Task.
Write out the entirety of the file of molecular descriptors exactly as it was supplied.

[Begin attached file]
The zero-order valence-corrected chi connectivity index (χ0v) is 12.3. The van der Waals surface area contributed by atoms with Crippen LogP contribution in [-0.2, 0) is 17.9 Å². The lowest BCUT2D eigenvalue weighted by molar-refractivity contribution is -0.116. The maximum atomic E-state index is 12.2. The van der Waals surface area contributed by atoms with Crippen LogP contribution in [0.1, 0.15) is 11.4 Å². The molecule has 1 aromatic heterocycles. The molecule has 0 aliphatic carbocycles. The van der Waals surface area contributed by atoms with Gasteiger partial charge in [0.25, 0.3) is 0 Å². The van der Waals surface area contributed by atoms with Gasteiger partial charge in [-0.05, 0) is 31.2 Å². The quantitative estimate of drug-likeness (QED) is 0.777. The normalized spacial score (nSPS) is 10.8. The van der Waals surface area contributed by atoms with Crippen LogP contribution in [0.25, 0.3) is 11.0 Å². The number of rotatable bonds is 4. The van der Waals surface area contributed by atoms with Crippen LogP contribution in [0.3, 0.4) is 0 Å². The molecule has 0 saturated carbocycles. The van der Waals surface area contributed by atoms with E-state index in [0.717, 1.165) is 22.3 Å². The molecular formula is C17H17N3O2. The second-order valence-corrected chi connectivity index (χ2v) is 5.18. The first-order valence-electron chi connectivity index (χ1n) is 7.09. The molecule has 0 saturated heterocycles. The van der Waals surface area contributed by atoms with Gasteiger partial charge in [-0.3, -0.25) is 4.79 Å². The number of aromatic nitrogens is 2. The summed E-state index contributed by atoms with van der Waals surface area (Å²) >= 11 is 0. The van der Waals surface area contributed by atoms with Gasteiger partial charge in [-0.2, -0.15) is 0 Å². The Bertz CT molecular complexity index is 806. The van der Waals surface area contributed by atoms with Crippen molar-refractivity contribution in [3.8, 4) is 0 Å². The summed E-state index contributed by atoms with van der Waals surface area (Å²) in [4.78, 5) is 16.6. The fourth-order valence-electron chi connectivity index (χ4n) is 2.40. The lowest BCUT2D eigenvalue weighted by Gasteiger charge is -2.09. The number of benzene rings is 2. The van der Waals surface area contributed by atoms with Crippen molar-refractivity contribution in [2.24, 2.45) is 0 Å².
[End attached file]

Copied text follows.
The zero-order valence-corrected chi connectivity index (χ0v) is 12.3. The van der Waals surface area contributed by atoms with Crippen LogP contribution in [-0.2, 0) is 17.9 Å². The lowest BCUT2D eigenvalue weighted by molar-refractivity contribution is -0.116. The maximum atomic E-state index is 12.2. The van der Waals surface area contributed by atoms with Crippen LogP contribution in [0.1, 0.15) is 11.4 Å². The molecule has 1 aromatic heterocycles. The molecule has 0 aliphatic carbocycles. The van der Waals surface area contributed by atoms with Gasteiger partial charge in [0.25, 0.3) is 0 Å². The van der Waals surface area contributed by atoms with Gasteiger partial charge in [-0.05, 0) is 31.2 Å². The quantitative estimate of drug-likeness (QED) is 0.777. The normalized spacial score (nSPS) is 10.8. The van der Waals surface area contributed by atoms with Crippen LogP contribution in [0.25, 0.3) is 11.0 Å². The number of rotatable bonds is 4. The van der Waals surface area contributed by atoms with Crippen LogP contribution in [0.3, 0.4) is 0 Å². The molecule has 0 saturated carbocycles. The van der Waals surface area contributed by atoms with E-state index in [0.717, 1.165) is 22.3 Å². The molecular formula is C17H17N3O2. The second-order valence-corrected chi connectivity index (χ2v) is 5.18. The first-order valence-electron chi connectivity index (χ1n) is 7.09. The molecule has 0 saturated heterocycles. The van der Waals surface area contributed by atoms with Gasteiger partial charge in [-0.3, -0.25) is 4.79 Å². The number of aromatic nitrogens is 2. The summed E-state index contributed by atoms with van der Waals surface area (Å²) >= 11 is 0. The van der Waals surface area contributed by atoms with Gasteiger partial charge in [-0.2, -0.15) is 0 Å². The Bertz CT molecular complexity index is 806. The van der Waals surface area contributed by atoms with Crippen molar-refractivity contribution in [3.8, 4) is 0 Å². The summed E-state index contributed by atoms with van der Waals surface area (Å²) in [4.78, 5) is 16.6. The fourth-order valence-electron chi connectivity index (χ4n) is 2.40. The lowest BCUT2D eigenvalue weighted by Gasteiger charge is -2.09. The number of benzene rings is 2. The van der Waals surface area contributed by atoms with Crippen molar-refractivity contribution in [2.24, 2.45) is 0 Å².